Editor's Note: This article is part of our series marking the second anniversary of the pandemic. Other installments include:  Roughly two years have passed since COVID-19 restrictions and lockdowns took effect in the US, upending lives and changing the way the world works almost overnight.

For VC-backed businesses, that period has been characterized by immense valuation growth, although a handful of companies found themselves on the wrong side of an economic shift that lifted much of the tech world.

With the world relying on virtual meetings, ecommerce and delivery services, the information technology and financial services sectors grew rapidly, increasing their value by 68.5% and 61.9% respectively. That translates to a $143.2 billion increase in the value of European and North American VC-backed financial services companies and a whopping $1.7 trillion for IT.

Of the 20 European and North American VC-backed companies that saw the largest raw increases in valuation, 13 were in IT and all but one of those were in software.
 
 

Online payments platform Stripe saw the biggest jump in valuation over the course of the pandemic at $129.5 billion, a beneficiary of increased ecommerce spending. Cryptocurrency exchange Coinbase and gaming platform Roblox rounded out the top three.

Conversely, with the pandemic changing spending habits, the consumer products and services sector was the slowest-growing, registering an increase of 51.1%. And with businesses shifting to remote work, the materials and resources sector also grew more slowly, registering a change of 55.5%, the second lowest.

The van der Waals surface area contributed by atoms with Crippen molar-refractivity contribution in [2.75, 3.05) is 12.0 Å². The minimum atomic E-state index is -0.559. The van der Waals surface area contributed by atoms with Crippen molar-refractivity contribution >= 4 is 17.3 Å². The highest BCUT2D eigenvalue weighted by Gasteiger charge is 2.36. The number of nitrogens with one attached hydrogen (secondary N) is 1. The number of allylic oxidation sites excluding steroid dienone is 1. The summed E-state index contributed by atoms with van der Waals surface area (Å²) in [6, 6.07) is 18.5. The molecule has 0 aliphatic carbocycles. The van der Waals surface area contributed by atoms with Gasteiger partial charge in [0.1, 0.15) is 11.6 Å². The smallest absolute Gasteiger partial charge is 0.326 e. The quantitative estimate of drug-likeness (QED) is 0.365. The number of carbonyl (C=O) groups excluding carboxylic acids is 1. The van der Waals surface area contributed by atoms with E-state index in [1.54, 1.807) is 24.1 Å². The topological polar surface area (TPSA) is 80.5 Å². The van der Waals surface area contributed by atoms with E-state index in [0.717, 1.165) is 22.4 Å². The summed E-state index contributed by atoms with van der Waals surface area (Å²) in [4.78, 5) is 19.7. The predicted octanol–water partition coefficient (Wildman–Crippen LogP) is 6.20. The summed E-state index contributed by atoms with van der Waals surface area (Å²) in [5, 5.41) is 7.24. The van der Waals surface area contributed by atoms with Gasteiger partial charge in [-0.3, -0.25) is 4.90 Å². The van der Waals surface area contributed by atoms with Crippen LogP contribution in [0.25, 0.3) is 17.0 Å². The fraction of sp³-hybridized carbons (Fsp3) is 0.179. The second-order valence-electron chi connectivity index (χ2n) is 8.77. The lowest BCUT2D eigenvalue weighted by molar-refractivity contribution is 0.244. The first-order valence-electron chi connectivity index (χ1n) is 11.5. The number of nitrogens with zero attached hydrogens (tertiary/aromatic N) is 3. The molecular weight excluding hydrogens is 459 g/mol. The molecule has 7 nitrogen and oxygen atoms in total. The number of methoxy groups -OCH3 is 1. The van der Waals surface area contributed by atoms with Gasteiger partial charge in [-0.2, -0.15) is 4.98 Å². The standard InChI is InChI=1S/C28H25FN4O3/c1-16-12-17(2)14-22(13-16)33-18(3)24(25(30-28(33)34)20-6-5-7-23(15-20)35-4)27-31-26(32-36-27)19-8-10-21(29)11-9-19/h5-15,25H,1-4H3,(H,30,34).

While the pandemic brought broad tailwinds for VC-backed tech startups, not every company grew. Many highly valued companies failed to record a financing round throughout the course of the pandemic or saw their valuation go down.
 
 

Of the VC-backed companies with a value greater than $100 million, 148 have seen their valuation decrease since March 2020.

Some of these companies were directly impacted by COVID-19 restrictions. Flexible office space provider Knotel lost more than $1 billion in value after it declared bankruptcy and was acquired by real estate brokerage Newmark. Scooter-sharing startup Lime raised a round led by Uber that dropped its valuation to $510 million from $2.4 billion, according to PitchBook data.

Other prominent struggling companies had problems unrelated to the pandemic.

Magic Leap, a Florida-based developer of a virtual computing interface system, was the highest-valued company that had a down round, which shaved its valuation by $4.69 billion.

The most valuable company that has not raised funding in the past two years is JUUL, a San Francisco-based e-cigarette manufacturer that last year agreed to pay North Carolina $40 million to settle a spate of lawsuits regarding its marketing practices towards children and teenagers.

Featured image by matejmo/Getty Images

Related content